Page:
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27th April 2012; By KnucklesSonic8
The goal of each level is to stack oversized ingredients resting on platforms to form a giant burger at the very bottom of the playing field. To move them, simply pass over every inch of the respective ingredient to cause it to fall one level below its original position. If there is an item on the platform below, that item will get pushed down, and if there's one on the level below that, then that item will get pushed down as well. With that domino effect in place, you can imagine the mild presence of fun that would automatically result from such a structure.
The introductory cutscene that precedes the first instance of gameplay actually sets the stage a bit for the action that follows. As it turns out, your little chef character is quite the successful restaurant owner. However, one of the competing establishments isn't too pleased with your success. The owner has chosen to, instead of using vermin, send an army of walking frankfurters, spinning crackers, half-open eggs, and bouncing donuts. Somehow they manage to infiltrate the chef's security system and enter through your restaurant's doors. Where does he get such good help?
While many of these enemies are pretty good at trying to outsmarting you, knowing that the crackers follow a set pattern of going down any ladder in their path comes in handy. This still doesn't always protect you from winding up at a dead-end, though. In such cases, your pepper shaker will come in handy. When your rival enlisted the help of these animated food items, he neglected to ask them if they had any allergies. As it turns out, having pepper thrown in their face will force any of the food items to stop in their tracks while you make a clean getaway. Obviously you can't rely on this forever as you only have a small amount of pepper to work with, so it's important to develop a strategy of which ladders you ascend and when to leave an ingredient for later.
Getting back to those ingredients, players will earn 100 Points every time these drop, but can earn at least 400 more if you manage to send it downwards while an enemy is trying to cross over it. Some planning is required if you hope to acquire the bigger point values, setting it up so that two-thirds of the bun/the patty/whatever is already ready to be dropped. That way, as enemies start to come up to you from behind, you can slowly move forward and try to get as many as you can onto that one item before sending it off. Ordinarily, items come down one level, but the number of levels the items drop can vary depending on the number of enemies walking along the same line at the time. So if there are three enemies following you and you suddenly complete the end of the item, it will drop right down to the bottom of the level. When not luring these feisty enemies into a trap, you can also use the large ingredients to squash any situated on the platforms below; you just won't get any bonus points for doing so.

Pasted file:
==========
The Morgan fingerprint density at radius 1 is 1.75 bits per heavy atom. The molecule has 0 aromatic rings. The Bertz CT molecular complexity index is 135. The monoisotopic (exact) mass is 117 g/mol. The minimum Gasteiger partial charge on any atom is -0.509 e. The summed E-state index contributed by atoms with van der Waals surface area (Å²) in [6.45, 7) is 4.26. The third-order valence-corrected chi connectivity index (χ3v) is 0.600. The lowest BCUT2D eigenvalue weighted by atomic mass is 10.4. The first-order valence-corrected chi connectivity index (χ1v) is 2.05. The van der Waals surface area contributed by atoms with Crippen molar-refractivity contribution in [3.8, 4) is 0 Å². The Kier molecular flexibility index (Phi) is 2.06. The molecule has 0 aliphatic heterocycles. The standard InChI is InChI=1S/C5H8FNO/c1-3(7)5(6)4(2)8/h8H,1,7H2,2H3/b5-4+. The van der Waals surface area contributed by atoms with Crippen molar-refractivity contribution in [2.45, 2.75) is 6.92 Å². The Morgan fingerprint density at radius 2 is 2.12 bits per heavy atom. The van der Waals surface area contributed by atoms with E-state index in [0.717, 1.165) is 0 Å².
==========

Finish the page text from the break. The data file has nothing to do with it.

Although condiments and utensils may be absent from the food-themed party, there are some other treats that serve as power-ups to your miniature character. One of these is a chocolate bar that will turn your chef's outfit into a darker-coloured one (likely resembling the pepper), as if he now has such a mastery over pepper that the very scent just emits from his body. Naturally, this will produce the same allergic reaction in any of the enemies that get in his way, leaving them stunned for a short time (shorter than the normal pepper shakes, in fact). Other bonus items include a simple potato and a cup, both of which will award 500 Points when you collect them but have no other effects attached to them (at least from what I could see). And on occasion, a bonus pepper shaker or an extra 1UP will appear somewhere on the stage, but you'll have to be quick; just like tough times, they don't stick around for very long.